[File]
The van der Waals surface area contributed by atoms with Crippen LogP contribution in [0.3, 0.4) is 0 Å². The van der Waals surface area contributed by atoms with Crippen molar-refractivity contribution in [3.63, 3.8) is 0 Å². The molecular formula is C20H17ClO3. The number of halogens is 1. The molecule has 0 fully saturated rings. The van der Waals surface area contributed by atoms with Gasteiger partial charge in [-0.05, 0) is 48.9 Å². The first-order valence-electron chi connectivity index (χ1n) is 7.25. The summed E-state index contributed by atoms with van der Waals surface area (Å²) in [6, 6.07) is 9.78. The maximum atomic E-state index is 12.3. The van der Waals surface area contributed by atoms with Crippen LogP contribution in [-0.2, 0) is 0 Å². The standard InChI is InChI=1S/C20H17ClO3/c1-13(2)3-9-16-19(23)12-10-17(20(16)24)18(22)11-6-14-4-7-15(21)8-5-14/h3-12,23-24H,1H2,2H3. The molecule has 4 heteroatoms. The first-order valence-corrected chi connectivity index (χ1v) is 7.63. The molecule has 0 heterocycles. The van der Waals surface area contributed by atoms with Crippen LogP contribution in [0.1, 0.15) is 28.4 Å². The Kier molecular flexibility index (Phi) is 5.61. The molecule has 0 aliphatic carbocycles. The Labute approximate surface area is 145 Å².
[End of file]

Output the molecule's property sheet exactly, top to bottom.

The van der Waals surface area contributed by atoms with Crippen LogP contribution in [0.3, 0.4) is 0 Å². The van der Waals surface area contributed by atoms with Crippen molar-refractivity contribution in [3.63, 3.8) is 0 Å². The molecular formula is C20H17ClO3. The number of halogens is 1. The molecule has 0 fully saturated rings. The van der Waals surface area contributed by atoms with Gasteiger partial charge in [-0.05, 0) is 48.9 Å². The first-order valence-electron chi connectivity index (χ1n) is 7.25. The summed E-state index contributed by atoms with van der Waals surface area (Å²) in [6, 6.07) is 9.78. The maximum atomic E-state index is 12.3. The van der Waals surface area contributed by atoms with Crippen LogP contribution in [-0.2, 0) is 0 Å². The standard InChI is InChI=1S/C20H17ClO3/c1-13(2)3-9-16-19(23)12-10-17(20(16)24)18(22)11-6-14-4-7-15(21)8-5-14/h3-12,23-24H,1H2,2H3. The molecule has 4 heteroatoms. The first-order valence-corrected chi connectivity index (χ1v) is 7.63. The molecule has 0 heterocycles. The van der Waals surface area contributed by atoms with Crippen LogP contribution in [0.1, 0.15) is 28.4 Å². The Kier molecular flexibility index (Phi) is 5.61. The molecule has 0 aliphatic carbocycles. The Labute approximate surface area is 145 Å².